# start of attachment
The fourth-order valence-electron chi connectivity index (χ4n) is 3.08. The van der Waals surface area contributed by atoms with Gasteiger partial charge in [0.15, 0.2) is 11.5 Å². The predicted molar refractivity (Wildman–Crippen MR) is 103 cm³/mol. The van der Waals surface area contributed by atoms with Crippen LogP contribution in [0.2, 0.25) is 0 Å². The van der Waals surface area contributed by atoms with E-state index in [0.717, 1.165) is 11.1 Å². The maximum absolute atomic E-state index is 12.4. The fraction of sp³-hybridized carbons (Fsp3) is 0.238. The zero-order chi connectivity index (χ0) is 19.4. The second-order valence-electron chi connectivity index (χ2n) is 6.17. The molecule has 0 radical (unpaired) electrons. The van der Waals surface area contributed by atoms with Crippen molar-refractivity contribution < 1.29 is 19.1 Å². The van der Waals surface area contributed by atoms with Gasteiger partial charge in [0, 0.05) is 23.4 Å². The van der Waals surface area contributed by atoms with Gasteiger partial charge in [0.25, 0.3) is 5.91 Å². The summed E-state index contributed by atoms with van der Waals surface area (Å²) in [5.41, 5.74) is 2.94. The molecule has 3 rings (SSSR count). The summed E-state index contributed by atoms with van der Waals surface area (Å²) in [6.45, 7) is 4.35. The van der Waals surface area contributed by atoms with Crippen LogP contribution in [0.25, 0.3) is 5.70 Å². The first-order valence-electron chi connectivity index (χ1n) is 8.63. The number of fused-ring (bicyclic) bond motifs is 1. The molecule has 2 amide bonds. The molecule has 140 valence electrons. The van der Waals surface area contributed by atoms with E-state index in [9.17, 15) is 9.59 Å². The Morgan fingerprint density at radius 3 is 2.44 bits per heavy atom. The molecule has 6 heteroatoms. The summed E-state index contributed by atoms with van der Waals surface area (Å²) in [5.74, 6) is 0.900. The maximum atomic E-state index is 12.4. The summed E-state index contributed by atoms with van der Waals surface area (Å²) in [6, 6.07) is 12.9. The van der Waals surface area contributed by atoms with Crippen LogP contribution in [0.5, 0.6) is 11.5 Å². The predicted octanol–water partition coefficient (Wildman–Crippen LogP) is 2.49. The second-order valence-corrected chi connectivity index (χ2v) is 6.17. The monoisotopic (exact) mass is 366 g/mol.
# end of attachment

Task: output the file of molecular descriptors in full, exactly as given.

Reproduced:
The fourth-order valence-electron chi connectivity index (χ4n) is 3.08. The van der Waals surface area contributed by atoms with Gasteiger partial charge in [0.15, 0.2) is 11.5 Å². The predicted molar refractivity (Wildman–Crippen MR) is 103 cm³/mol. The van der Waals surface area contributed by atoms with Crippen LogP contribution in [0.2, 0.25) is 0 Å². The van der Waals surface area contributed by atoms with E-state index in [0.717, 1.165) is 11.1 Å². The maximum absolute atomic E-state index is 12.4. The fraction of sp³-hybridized carbons (Fsp3) is 0.238. The zero-order chi connectivity index (χ0) is 19.4. The second-order valence-electron chi connectivity index (χ2n) is 6.17. The molecule has 0 radical (unpaired) electrons. The van der Waals surface area contributed by atoms with Crippen molar-refractivity contribution < 1.29 is 19.1 Å². The van der Waals surface area contributed by atoms with Gasteiger partial charge in [0, 0.05) is 23.4 Å². The van der Waals surface area contributed by atoms with Gasteiger partial charge in [0.25, 0.3) is 5.91 Å². The summed E-state index contributed by atoms with van der Waals surface area (Å²) in [5.41, 5.74) is 2.94. The molecule has 3 rings (SSSR count). The summed E-state index contributed by atoms with van der Waals surface area (Å²) in [6.45, 7) is 4.35. The van der Waals surface area contributed by atoms with Crippen LogP contribution in [0.25, 0.3) is 5.70 Å². The first-order valence-electron chi connectivity index (χ1n) is 8.63. The number of fused-ring (bicyclic) bond motifs is 1. The molecule has 2 amide bonds. The molecule has 140 valence electrons. The van der Waals surface area contributed by atoms with E-state index in [9.17, 15) is 9.59 Å². The Morgan fingerprint density at radius 3 is 2.44 bits per heavy atom. The molecule has 6 heteroatoms. The summed E-state index contributed by atoms with van der Waals surface area (Å²) in [5.74, 6) is 0.900. The maximum atomic E-state index is 12.4. The summed E-state index contributed by atoms with van der Waals surface area (Å²) in [6, 6.07) is 12.9. The van der Waals surface area contributed by atoms with Crippen LogP contribution in [0.5, 0.6) is 11.5 Å². The predicted octanol–water partition coefficient (Wildman–Crippen LogP) is 2.49. The second-order valence-corrected chi connectivity index (χ2v) is 6.17. The monoisotopic (exact) mass is 366 g/mol.